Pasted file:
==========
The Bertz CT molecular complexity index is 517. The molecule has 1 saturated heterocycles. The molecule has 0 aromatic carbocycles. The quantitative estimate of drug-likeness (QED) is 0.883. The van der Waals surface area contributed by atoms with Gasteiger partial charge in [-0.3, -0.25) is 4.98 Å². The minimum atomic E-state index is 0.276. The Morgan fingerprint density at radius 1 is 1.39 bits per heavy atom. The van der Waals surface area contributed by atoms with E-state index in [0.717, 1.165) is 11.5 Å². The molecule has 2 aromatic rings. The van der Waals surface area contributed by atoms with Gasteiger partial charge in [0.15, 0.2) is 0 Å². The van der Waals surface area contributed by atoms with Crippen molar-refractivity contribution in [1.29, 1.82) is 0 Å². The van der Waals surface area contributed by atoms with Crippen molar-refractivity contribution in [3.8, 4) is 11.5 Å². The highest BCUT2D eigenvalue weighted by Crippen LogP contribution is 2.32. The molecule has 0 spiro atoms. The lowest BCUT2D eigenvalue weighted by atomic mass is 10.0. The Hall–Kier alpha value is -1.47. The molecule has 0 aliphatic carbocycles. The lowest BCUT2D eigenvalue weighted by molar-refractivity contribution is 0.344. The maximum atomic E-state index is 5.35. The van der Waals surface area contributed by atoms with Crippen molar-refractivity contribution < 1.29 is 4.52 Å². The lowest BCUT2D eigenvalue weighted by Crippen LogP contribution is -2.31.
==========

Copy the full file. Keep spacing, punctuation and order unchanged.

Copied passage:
The Bertz CT molecular complexity index is 517. The molecule has 1 saturated heterocycles. The molecule has 0 aromatic carbocycles. The quantitative estimate of drug-likeness (QED) is 0.883. The van der Waals surface area contributed by atoms with Gasteiger partial charge in [-0.3, -0.25) is 4.98 Å². The minimum atomic E-state index is 0.276. The Morgan fingerprint density at radius 1 is 1.39 bits per heavy atom. The van der Waals surface area contributed by atoms with E-state index in [0.717, 1.165) is 11.5 Å². The molecule has 2 aromatic rings. The van der Waals surface area contributed by atoms with Gasteiger partial charge in [0.15, 0.2) is 0 Å². The van der Waals surface area contributed by atoms with Crippen molar-refractivity contribution in [1.29, 1.82) is 0 Å². The van der Waals surface area contributed by atoms with Crippen molar-refractivity contribution in [3.8, 4) is 11.5 Å². The highest BCUT2D eigenvalue weighted by Crippen LogP contribution is 2.32. The molecule has 0 spiro atoms. The lowest BCUT2D eigenvalue weighted by atomic mass is 10.0. The Hall–Kier alpha value is -1.47. The molecule has 0 aliphatic carbocycles. The lowest BCUT2D eigenvalue weighted by molar-refractivity contribution is 0.344. The maximum atomic E-state index is 5.35. The van der Waals surface area contributed by atoms with Crippen molar-refractivity contribution < 1.29 is 4.52 Å². The lowest BCUT2D eigenvalue weighted by Crippen LogP contribution is -2.31.